STEER CLEAR OF THIS PHONE!!! It looks real nice, on paper AND in the hand but jeez, I've had nothing but heartache since I but it on my last trip to Washington. 1st. of all, Android. If you're lucky, you'll at least get 2.1. I got 1.6. Blah. I'm going back to Symbian. This is the most useless piece of software I've come across. All the talk about The Android Market having more apps may be true, but all the apps are either useless, or, get this, designed (esp. with the xperia x10mini) to turn OFF all your apps to extend your battery life. So. What's the point. I've been on the Nokia 5530 for a year and all my apps are important, Wifi is important, blue-tooth is important and these things are KEPT ON, and I listen to music, play games AND surf all the time, for two days on a single charge. Speaking of Blue-tooth...what on earth is '..paired but not connected...?!' That's all I get on my '..smallest Android device available', Sony Ericsson. Now, I've waited this long (about a month) to vent but this evening is the final straw. I can't even send a picture from my phone to another via blue-tooth. What is the point? I am going straight back to the store and getting the new Nokia C6-01, Symbian 3 for two hundred bucks and be done with it. If I EVER see Sony Ericsson again, I may do someone grievious harm. You have been warned.

13. @kolembo unregistered

1. Ok... just go back to Symbian, that's good for you ;) Android 1.6 it's faaar better than any Symbian (this os just crashes and it's very- very slow) 2. Why to keep bluetooth always on, what's the point in it... to get a photo once in a month?! Silly! 3. Bluetooth issue is fixed! So don't even try to complain. With this error I remember all the top Nokia phones in the early 2000, when they had bluetooth just to send a phone contact but nothing more. LOL 4. You can't send a picture because you're used to those Nokia phones I've mentioned at #3 ;) 5. You just bought a Symbian Crap C6- 01 :) You're pimped!!! In a conslusion to all... DON'T BUY SYMBIAN PHONES (expecially Nokia- ooo, no one is making them beside Nokia, that's the reason why they are going down :)) beacuse they have very slow OS and a very bad one always freezes and crashes!!! You have been warned. :)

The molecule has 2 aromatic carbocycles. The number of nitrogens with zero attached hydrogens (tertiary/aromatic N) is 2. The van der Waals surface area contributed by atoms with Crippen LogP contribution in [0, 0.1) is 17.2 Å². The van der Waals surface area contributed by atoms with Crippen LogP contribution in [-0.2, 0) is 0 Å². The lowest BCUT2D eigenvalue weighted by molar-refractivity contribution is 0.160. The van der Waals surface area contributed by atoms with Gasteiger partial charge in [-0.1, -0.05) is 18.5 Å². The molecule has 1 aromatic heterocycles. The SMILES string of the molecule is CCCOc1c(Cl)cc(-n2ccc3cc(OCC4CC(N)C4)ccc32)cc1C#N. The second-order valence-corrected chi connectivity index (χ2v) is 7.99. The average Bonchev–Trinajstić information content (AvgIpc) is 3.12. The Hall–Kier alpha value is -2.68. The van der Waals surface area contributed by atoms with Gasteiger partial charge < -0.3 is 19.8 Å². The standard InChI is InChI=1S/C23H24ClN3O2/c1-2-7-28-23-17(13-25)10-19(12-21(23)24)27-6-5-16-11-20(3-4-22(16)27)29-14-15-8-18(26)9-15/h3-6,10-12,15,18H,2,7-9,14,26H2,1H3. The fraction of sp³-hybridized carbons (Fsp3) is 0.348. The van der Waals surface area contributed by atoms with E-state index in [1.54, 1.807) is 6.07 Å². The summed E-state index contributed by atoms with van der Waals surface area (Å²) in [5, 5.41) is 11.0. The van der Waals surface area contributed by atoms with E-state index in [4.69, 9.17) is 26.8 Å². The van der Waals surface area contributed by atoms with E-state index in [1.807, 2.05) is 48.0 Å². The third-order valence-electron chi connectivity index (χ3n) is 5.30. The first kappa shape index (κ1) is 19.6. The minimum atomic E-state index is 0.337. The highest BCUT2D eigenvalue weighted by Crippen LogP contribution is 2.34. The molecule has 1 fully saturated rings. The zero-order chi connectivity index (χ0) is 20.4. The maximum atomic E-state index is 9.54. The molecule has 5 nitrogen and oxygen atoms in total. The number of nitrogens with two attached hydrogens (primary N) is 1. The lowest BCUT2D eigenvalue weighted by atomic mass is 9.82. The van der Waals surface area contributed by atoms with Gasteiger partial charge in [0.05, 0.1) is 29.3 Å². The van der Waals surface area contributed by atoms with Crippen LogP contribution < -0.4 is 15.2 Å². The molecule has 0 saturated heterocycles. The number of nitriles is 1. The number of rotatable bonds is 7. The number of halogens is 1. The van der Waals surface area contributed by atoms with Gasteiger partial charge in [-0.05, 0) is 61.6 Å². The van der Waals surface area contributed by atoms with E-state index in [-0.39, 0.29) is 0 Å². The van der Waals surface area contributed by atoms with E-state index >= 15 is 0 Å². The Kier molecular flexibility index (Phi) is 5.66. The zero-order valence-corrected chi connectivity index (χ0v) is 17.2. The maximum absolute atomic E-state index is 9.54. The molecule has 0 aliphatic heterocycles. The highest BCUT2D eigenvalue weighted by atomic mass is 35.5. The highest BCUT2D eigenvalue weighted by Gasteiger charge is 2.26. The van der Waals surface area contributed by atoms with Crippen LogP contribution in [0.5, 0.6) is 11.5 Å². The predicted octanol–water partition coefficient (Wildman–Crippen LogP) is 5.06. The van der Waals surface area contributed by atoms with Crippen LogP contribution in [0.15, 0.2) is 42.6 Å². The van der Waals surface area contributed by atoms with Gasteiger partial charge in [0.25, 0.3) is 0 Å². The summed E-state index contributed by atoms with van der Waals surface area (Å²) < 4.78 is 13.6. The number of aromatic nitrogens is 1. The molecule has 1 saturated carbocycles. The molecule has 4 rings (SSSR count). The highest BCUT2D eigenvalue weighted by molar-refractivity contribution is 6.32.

12. stanleygladson unregistered

x 10 mini is the cutest phone.............. but battery life is sooooooooo bad ......... i used to charge it often................pls reply me whether the zooming option in camera is ther r not.

14. dda unregistered

camera zooming option is not available

15. Osama unregistered

I want to buy a Sony Ericsson X10 mini, is it worth buying? Can Anyone tell me how long does the battery last? Is it reliable? these are some of the things I am worried about.Please Reply

16. kimz unregistered

After having this phone for almost 1 year, i totally recommend this phone to all geeky people, its fast, small and reliable. for the battery, it lasts for 1 day with medium use

17. john unregistered

hi guys just wanted to knw how much does Xperia X10 panel cost??

18. Adele unregistered

Hi, I'm REALLY struggling to bluetooth music files to another phone. Plz help!

19. sandip unregistered

I love dis phone but the main 2 drawbaks r battery life and another one is features.
Xperia X10 mini
  • Display 2.5" 240 x 320 pixels
  • Camera 5 MP
  • Processor Qualcomm Snapdragon S1, Single core, 600 MHz
  • Storage 0.128 GB + microSDHC

Latest Stories

This copy is for your personal, non-commercial use only. You can order presentation-ready copies for distribution to your colleagues, clients or customers at https://www.parsintl.com/phonearena or use the Reprints & Permissions tool that appears at the bottom of each web page. Visit https://www.parsintl.com/ for samples and additional information.